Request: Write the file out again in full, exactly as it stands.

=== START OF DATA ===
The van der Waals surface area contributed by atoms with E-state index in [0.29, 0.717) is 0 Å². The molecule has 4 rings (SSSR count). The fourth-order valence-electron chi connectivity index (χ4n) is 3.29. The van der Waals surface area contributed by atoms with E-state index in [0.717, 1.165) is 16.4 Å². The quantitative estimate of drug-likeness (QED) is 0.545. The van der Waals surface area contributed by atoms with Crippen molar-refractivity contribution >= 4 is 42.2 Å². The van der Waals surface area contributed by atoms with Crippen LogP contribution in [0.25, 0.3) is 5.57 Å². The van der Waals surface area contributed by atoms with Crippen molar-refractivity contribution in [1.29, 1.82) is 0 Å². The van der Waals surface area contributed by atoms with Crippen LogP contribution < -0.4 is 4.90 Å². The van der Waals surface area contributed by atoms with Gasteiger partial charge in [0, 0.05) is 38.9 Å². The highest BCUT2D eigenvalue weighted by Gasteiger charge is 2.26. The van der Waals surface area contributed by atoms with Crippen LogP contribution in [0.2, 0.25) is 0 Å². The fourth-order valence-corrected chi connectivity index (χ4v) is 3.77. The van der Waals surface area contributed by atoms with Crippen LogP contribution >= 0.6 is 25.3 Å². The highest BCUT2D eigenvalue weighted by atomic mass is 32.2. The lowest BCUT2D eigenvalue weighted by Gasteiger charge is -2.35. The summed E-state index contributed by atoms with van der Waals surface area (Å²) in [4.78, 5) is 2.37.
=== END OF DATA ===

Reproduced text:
The van der Waals surface area contributed by atoms with E-state index in [0.29, 0.717) is 0 Å². The molecule has 4 rings (SSSR count). The fourth-order valence-electron chi connectivity index (χ4n) is 3.29. The van der Waals surface area contributed by atoms with E-state index in [0.717, 1.165) is 16.4 Å². The quantitative estimate of drug-likeness (QED) is 0.545. The van der Waals surface area contributed by atoms with Crippen molar-refractivity contribution >= 4 is 42.2 Å². The van der Waals surface area contributed by atoms with Crippen LogP contribution in [0.25, 0.3) is 5.57 Å². The van der Waals surface area contributed by atoms with Crippen molar-refractivity contribution in [1.29, 1.82) is 0 Å². The van der Waals surface area contributed by atoms with Crippen LogP contribution < -0.4 is 4.90 Å². The van der Waals surface area contributed by atoms with Gasteiger partial charge in [0, 0.05) is 38.9 Å². The highest BCUT2D eigenvalue weighted by Gasteiger charge is 2.26. The van der Waals surface area contributed by atoms with Crippen LogP contribution in [0.2, 0.25) is 0 Å². The fourth-order valence-corrected chi connectivity index (χ4v) is 3.77. The van der Waals surface area contributed by atoms with Crippen LogP contribution >= 0.6 is 25.3 Å². The highest BCUT2D eigenvalue weighted by atomic mass is 32.2. The lowest BCUT2D eigenvalue weighted by Gasteiger charge is -2.35. The summed E-state index contributed by atoms with van der Waals surface area (Å²) in [4.78, 5) is 2.37.